‘Alain Passard? Who? Never heard of him…’ This would be the answer repeated consistently should you stop people in the streets of Launceston and ask them what they know about Alain Passard. It’s not a criticism, it’s knowing Launceston is a small city on a small island about as far from Europe as can possibly be. It’s knowing like many small regional Australian cities, sport is where our idols are sourced. TV shows like My Kitchen Rules are predominantly where our food interest lies, and that’s because it’s about personalities and elimination, cooking as sport if you like.
While Tasmania is seeing a steady influx of tourists clamouring for our food and wine scene, the locals more often than not take it for granted. We have grown up living a lifestyle without peak-hour traffic or long commutes. Any talk of an overcrowded beach means there was about twenty people vying for space on a one kilometre stretch of golden sand. I grew up here, I took it for granted too. After a short stint in the local hospitality industry I went away, interstate and overseas, for about fifteen years all up. Since returning I no longer take it for granted.
My time overseas opened my eyes to the international food scene and in particular the Michelin Guide. Going since 1900 the Michelin Guide is produced by the well known tyre manufacturer and originally was a publication for French motorists of local mechanics, petrol stations, hotels and maps. In 1926 Michelin started a star rating for restaurants and over time it has become the pinnacle of achievement for a restaurant to receive three stars. There are currently only twenty six restaurants in France with the accolade. One of those Restaurants is Arpége.
Alain Passard opened Arpége in 1986, in the same space he refined his skills under the tutelage of Alain Senderens. Within two years he had two Michelin stars and ten years after opening was awarded his third. In 2001 he turned away from cooking meat and concentrated his menu on presenting the freshest vegetables sourced from his own organic kitchen gardens. It was seen as scandalous in the small world of French haute cuisine. He retained his three Michelin stars that year, and has done now for twenty years, an impressive accomplishment.
The Great Chefs Series came about last year, the idea of Christopher McGimpsey, a former Education Manager of TasTafe Drysdale, the local trade school for young apprentices. The concept was to bring in the best Australian chefs to offer intensive training culminating with a fine dining experience that might otherwise only be found in Sydney or Melbourne. In 2016 Jacques Reymond, Tetsuya Wakuda, Mark Best and more offered their skills and knowledge to young apprentice chefs. Together, in the TasTafe Drysdale training restaurant, they created stunning dining experiences utilising the finest locally sourced produce for all those who attended.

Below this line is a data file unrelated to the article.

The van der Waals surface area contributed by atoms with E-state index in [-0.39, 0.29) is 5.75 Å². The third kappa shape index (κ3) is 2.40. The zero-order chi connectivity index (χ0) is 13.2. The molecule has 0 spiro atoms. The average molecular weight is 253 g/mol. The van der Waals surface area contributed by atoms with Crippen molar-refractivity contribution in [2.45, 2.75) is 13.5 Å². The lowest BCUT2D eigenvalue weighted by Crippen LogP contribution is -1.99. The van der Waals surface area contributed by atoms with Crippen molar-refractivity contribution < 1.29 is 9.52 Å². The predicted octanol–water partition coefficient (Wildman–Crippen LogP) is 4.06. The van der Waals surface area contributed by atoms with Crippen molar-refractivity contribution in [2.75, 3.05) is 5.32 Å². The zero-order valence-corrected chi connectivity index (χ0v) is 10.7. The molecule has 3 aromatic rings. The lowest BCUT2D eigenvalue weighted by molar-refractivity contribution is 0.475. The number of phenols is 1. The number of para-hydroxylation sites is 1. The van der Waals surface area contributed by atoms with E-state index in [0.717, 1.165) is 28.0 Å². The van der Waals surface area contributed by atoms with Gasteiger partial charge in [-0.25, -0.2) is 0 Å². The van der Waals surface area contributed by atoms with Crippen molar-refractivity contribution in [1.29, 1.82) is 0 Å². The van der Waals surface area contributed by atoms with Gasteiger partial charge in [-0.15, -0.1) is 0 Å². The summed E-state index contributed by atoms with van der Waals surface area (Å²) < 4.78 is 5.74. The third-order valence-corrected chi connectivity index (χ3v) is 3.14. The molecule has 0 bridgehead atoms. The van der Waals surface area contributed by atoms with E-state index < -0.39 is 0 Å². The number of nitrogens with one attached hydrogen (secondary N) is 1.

This year The Great Chefs Series has attracted the extraordinary international talents of Alain Passard, Dominque Crenn and Christian Puglisi. This is the first time Chef Passard has visited Australia and yesterday (29/03/17) he teamed up with the latest group of young Tasmanian apprentices to present his first of two dining experiences. Chefs Crenn and Puglisi will be arriving in the coming weeks and believe it or not there are still tickets available.
The setting was not the TasTafe Drysdale training restaurant on this occasion but the restaurant of Josef Chromy Vineyards. Fifteen minutes out of Launceston the building is a blend of old and new. Entrance is through the cellar door, set within the original 1880s homestead, and the restaurant is a modern addition with sweeping views of the vineyard. Walking past the open kitchen to our seats the junior chefs could be seen transfixed on their mentor. There was no doubt what this day meant to them. There was also no doubt for all those in attendance just what a rare opportunity this was. Guests had flown in from all over Australia.
Lunch was five courses all superbly matched with Josef Chromy wines by head wine maker Jeremy Dineen. The second course deserves a mention for both its description, ‘Vegetable harlequin acidulated with Tasmanian honey, Image of gardens this morning,’ and Chef Passard’s exacting expectations the ingredients were all to be picked on the morning and not to see a refrigerator. It was a dish of exceptional colour, taste and textures paired perfectly with 2016 Josef Chromy Gewürztraminer. Each and every course offered a myriad of pleasing aromas and flavours.
For the apprentices yesterday and over the weeks ahead their understanding and knowledge of what is possible within the kitchen will be completely turned on its head. Having access to the most exceptional chefs and the best produce Tasmania has to offer will be absolutely inspiring. It is a credit to all those involved who have brought this concept to reality. It is an opportunity for budding chefs to learn, highly acclaimed chefs to get familiar with the outstanding local produce, and us the customers to enjoy the results of this fantastic collaboration.